Delays to probate applications are in danger of undermining property transactions, as people try to complete their paperwork prior to the introduction of proposed changes to the system.

Under the government’s new sliding scale of probate fees, estates valued in excess of £2m will pay £6,000, while those worth between £1.6m and £2m will face costs of £5,000. Estates valued at less than £50,000 will be exempt from paying.

Currently, families pay a flat fee of £215 for probate, or £155 if they apply via a solicitor.

The new fees were scheduled to come into force on 1 April, but have been delayed for an unspecified period, pending Parliamentary approval.

In addition, the government is moving the probate application system online and looking to close physical probate registries as part of cost-saving measures.

Solicitors are now warning that the system is struggling to cope with the surge in demand and that there is considerable risk of property deals falling through as a result.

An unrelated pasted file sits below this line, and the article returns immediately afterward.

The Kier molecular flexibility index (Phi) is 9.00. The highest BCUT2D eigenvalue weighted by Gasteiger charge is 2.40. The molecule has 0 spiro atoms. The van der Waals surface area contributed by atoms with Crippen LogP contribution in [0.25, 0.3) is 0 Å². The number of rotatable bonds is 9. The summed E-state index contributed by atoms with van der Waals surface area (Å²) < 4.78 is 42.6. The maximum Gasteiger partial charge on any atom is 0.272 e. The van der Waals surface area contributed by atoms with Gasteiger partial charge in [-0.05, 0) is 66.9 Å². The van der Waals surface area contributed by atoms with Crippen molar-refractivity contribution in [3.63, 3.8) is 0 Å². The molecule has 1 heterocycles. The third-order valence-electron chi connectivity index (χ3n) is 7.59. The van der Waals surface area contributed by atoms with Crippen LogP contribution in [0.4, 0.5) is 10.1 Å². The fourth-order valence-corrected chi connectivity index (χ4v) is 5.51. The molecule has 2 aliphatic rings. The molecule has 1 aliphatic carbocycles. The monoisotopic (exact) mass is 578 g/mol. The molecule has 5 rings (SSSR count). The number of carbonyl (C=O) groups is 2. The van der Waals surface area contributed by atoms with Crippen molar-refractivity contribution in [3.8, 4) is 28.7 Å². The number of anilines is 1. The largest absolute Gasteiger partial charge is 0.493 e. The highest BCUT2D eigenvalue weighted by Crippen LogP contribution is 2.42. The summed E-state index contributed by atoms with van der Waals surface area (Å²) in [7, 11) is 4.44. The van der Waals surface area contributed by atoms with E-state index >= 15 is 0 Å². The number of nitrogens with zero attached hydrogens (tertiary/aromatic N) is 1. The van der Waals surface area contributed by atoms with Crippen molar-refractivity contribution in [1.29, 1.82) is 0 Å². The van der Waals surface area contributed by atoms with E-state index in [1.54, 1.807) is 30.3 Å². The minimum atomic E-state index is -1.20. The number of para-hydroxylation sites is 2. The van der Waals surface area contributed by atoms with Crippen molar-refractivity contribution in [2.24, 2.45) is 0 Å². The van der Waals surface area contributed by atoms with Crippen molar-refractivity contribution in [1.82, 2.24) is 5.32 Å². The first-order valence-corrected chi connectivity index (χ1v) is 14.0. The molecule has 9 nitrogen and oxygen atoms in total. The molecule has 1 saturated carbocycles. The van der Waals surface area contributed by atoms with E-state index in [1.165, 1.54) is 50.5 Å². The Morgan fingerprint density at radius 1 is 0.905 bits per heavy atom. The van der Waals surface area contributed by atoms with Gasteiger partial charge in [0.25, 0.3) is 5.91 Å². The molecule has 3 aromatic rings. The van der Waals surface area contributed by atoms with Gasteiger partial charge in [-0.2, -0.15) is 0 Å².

Speaking to the Daily Telegraph, Andrew Wilkinson of Lime Solicitors said: “A glut of applications has inevitably slowed down the process, meaning that grants are taking months to be issued rather than weeks.”

The newspaper added that while courts aim to process applications within 10 days, they have currently extended the deadline to four weeks.

In a written statement to Parliament last year, Justice Minister Lucy Frazer said: “This new banded fee model represents a fair and more progressive way to pay for probate services compared to the current flat fee and reflects our commitment to protecting access to justice by ensuring we have a properly funded and resourced courts system.”